Bilingual secondary qualifications
Many international schools, in particular those offering the IB Diploma, allow multilingual students to take a Language A in their home language, either taught within the school or as a self-taught subject. Without preparation for this over the course of their secondary education, many international students will find that they do not have the analytical skills or level of academic language needed to be successful in their home language. Very often, the school is also not able to make a judgement on this as they are not able to assess the language, and rely on the student or parent to make this decision.
If you would like to raise the issue of home languages at your school, there are some important things to think about:
Undertake a whole school language profiling exercise. Having a global view, backed up with evidence is a good way to open the dialogue with senior management. Look at the following:
- What languages are used in the home? What languages has the child used at an academic level (schooling history)?
- What is the child’s current dominant language (note that this will change over time)?
- Which languages does the child need in the future in terms of social and academics?
- Examine the current structure and leadership of language departments; do the English literacy, EAL, host country language and language acquisition/MFL departments work in unison?
- Consider using translanguaging as a means to bring home language into the classroom.
- If you decide to go further, ensure that there is clear messaging to staff, students and parents about the value of home language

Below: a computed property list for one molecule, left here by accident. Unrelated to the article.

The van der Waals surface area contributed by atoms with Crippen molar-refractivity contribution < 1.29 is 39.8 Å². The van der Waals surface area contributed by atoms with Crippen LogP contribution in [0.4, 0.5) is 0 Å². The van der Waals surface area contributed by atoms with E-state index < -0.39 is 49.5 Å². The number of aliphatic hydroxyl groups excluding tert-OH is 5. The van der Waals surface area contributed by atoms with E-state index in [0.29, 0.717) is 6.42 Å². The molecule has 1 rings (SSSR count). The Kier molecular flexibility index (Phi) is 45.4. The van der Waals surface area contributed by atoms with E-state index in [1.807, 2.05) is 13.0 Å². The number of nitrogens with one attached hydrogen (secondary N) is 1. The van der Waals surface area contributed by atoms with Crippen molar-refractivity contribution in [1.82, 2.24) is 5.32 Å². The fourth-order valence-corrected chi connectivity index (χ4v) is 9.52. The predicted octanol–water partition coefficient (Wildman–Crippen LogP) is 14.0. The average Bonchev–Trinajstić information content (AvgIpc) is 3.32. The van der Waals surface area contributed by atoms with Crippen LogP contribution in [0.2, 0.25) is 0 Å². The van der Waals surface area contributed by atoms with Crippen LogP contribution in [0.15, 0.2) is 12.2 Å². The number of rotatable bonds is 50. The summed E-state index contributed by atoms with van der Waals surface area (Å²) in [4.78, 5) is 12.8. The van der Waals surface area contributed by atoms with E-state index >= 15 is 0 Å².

Every school is unique
Every international school is unique in terms of their geo-social context, and filled with a range of students, some of whom are multilingual, some not, some of whom are short term at the school and others more long term or local to the country.
It is rare to find a language model which can work equally well across any school. To set up a home language programme requires a multitude of steps, prioritising the understanding of every student’s language profile, and then looking at how to develop all of their languages under an umbrella of multilingual understanding.
Know where you stand
The issue may be complex, but it is important and should be discussed and understood at any school, whether or not it intends to go further.
Susan is the Chair of the ECIS Multilingual Learning in International Education committee.
She has lived and worked in Thailand, the UAE, South Africa, Belgium, Oman and Sweden, and has raised two bilingual global-nomad children. Susan has a Bachelor of Arts degree in Linguistics and French and is currently completing an MA in Linguistics at SOAS UCL in London Susan speaks English, French, German, Afrikaans, Swedish and Arabic and is a lifelong learner of languages. Susan is active in the local community in promoting the use of home languages, delivering regular parent workshops around the challenges of raising bilingual children in monolingual environments.